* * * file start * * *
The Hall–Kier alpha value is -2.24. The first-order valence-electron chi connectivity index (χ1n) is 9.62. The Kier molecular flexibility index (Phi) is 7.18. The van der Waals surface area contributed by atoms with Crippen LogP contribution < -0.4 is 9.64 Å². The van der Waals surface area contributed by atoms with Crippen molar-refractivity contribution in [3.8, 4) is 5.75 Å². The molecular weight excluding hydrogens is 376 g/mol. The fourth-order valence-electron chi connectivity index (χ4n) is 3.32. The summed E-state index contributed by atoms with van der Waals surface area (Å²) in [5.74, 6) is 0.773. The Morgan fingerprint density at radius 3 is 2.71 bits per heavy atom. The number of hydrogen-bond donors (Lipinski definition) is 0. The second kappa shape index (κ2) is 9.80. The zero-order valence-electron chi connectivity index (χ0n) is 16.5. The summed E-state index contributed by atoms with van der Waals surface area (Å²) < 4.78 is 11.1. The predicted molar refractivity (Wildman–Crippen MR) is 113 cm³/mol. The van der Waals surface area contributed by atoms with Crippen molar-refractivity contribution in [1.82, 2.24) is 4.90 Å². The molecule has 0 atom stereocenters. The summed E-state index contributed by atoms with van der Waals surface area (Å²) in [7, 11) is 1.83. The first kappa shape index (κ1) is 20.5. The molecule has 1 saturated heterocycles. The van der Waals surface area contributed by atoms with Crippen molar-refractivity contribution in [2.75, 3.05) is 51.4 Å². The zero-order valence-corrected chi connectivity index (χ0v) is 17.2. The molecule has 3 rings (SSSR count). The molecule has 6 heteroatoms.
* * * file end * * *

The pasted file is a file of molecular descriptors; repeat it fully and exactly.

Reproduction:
The Hall–Kier alpha value is -2.24. The first-order valence-electron chi connectivity index (χ1n) is 9.62. The Kier molecular flexibility index (Phi) is 7.18. The van der Waals surface area contributed by atoms with Crippen LogP contribution < -0.4 is 9.64 Å². The van der Waals surface area contributed by atoms with Crippen molar-refractivity contribution in [3.8, 4) is 5.75 Å². The molecular weight excluding hydrogens is 376 g/mol. The fourth-order valence-electron chi connectivity index (χ4n) is 3.32. The summed E-state index contributed by atoms with van der Waals surface area (Å²) in [5.74, 6) is 0.773. The Morgan fingerprint density at radius 3 is 2.71 bits per heavy atom. The number of hydrogen-bond donors (Lipinski definition) is 0. The second kappa shape index (κ2) is 9.80. The zero-order valence-electron chi connectivity index (χ0n) is 16.5. The summed E-state index contributed by atoms with van der Waals surface area (Å²) < 4.78 is 11.1. The predicted molar refractivity (Wildman–Crippen MR) is 113 cm³/mol. The van der Waals surface area contributed by atoms with Crippen molar-refractivity contribution in [1.82, 2.24) is 4.90 Å². The molecule has 0 atom stereocenters. The summed E-state index contributed by atoms with van der Waals surface area (Å²) in [7, 11) is 1.83. The first kappa shape index (κ1) is 20.5. The molecule has 1 saturated heterocycles. The van der Waals surface area contributed by atoms with Crippen molar-refractivity contribution in [2.75, 3.05) is 51.4 Å². The zero-order valence-corrected chi connectivity index (χ0v) is 17.2. The molecule has 3 rings (SSSR count). The molecule has 6 heteroatoms.